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Oldham Saw Blades

normite's picture

I'm surprised that no one has commented on the fact that the Oldham saw blade line has been discontinued as a result of the Pentair takeover. I've been using their blades for years now and I'm sad to see them dissappear..

mbl's picture

(post #75831, reply #1 of 23)

Dear woodknot,

Their website is still there:

They have there this statement:
In October 2002, Oldham was acquired by Pentair, Inc., the parent of
Porter-Cable, Delta, and DeVilbiss tools. Oldham now operates as the
accessories arm of Pentair. We continue to offer our great products and
look for new, innovative products to add to our line.


normite's picture

(post #75831, reply #2 of 23)

I know but check out this website

They posted the following statement:

Important notice:
On February 11, 2005 I was notified that due to another mega merger, Oldham will be shutting down completely and phasing out product as it is sold out. In other words, they will sell what they have in the warehouse but are no longer going to be manufacturing blades. Some are already out of stock and I will try to keep up-to-date on what is and what isn't available. In some cases, though, I won't know until someone orders. If it's not available you'll be notified and if possible, I will suggest a substitution from SystiMatic; they don't make anything smaller than 8".

Jellyrug's picture

(post #75831, reply #3 of 23)


Sad to hear, Grizzly still has the full range in their catalogue, does this mean they won't stock them any longer?

I purchased a 10" x 40 T Signature carbide Oldham when I got my 3hp table saw and have sent countless BF of lumber through this blade. It still needs no sharpening and I can do glue-ups directly from the blade. Goes through 3" of hard Maple like butter.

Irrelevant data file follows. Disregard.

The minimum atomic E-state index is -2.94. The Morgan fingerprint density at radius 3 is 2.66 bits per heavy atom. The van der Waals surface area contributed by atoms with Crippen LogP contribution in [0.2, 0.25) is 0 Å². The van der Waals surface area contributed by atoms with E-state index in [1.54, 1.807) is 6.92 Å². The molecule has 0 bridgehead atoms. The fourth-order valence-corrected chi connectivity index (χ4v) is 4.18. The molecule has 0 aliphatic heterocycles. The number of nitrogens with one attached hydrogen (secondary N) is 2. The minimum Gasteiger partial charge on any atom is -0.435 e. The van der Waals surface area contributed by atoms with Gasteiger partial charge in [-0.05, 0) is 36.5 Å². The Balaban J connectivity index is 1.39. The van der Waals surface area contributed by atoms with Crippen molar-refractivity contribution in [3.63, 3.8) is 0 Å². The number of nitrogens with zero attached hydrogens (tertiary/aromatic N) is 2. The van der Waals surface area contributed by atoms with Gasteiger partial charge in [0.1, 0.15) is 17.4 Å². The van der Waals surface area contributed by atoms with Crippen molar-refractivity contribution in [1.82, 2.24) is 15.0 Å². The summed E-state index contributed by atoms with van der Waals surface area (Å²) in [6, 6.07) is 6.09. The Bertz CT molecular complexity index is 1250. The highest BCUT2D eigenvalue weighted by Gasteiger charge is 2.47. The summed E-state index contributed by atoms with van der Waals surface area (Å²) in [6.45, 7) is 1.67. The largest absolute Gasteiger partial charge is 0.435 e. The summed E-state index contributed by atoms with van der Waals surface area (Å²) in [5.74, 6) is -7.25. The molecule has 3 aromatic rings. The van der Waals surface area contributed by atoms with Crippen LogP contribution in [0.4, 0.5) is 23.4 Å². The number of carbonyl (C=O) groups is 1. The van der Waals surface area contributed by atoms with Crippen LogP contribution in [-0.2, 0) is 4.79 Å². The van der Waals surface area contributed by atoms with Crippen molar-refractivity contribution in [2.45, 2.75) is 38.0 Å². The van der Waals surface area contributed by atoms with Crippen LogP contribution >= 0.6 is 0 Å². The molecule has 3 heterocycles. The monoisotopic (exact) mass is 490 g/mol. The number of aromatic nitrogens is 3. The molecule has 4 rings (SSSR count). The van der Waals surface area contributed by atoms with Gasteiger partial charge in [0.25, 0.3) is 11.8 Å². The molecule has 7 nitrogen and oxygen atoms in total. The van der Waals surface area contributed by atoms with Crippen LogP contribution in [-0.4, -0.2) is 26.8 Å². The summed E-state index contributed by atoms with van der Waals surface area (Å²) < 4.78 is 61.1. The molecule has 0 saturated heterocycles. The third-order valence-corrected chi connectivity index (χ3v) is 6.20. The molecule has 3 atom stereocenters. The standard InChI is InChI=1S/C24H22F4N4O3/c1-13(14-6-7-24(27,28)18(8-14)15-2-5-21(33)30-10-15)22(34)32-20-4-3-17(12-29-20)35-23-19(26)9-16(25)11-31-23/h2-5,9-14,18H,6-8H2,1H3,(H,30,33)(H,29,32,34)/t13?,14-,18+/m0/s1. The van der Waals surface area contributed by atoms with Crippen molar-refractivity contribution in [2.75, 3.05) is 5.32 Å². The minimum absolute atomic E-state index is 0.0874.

I have watched everyone here rave about Forrest/Freud and others and spent a lot of money to get the best rip and cross-cut blades from both, only to find out that there is no noticeable difference compared to the $50 Oldham.

This is probably one of those areas where "Marketing" failed miserably.

jc21's picture

(post #75831, reply #4 of 23)

Fwiw ...................

"There can be no doubt that Socialism is inseparably interwoven with totalitarianism and the abject worship of the state…Socialism is in its essence an attack not only on British enterprise, but upon the right of ordinary men and women to breathe freely without having a harsh, clammy, clumsy tyrannical hand clasped across their mouth and nostrils"  -Winston Churchill 

Jellyrug's picture

(post #75831, reply #5 of 23)

I have been around the business world for a long time and never seen many of these mergers turn out successfully. At the end of the day, it's all about people.

Seems as if you will still be able to purchase Oldham blades, either manufactured in Kentucky, or China.....

BarryO's picture

(post #75831, reply #6 of 23)

I've always thought of them as a contractor-type vendor, rather than woodworker-type.

I love their Nail Cutting Commercial Carbide blades.  They've been real useful when doing demolition work when I've done some remodelling on my house.

daveinnh's picture

(post #75831, reply #7 of 23)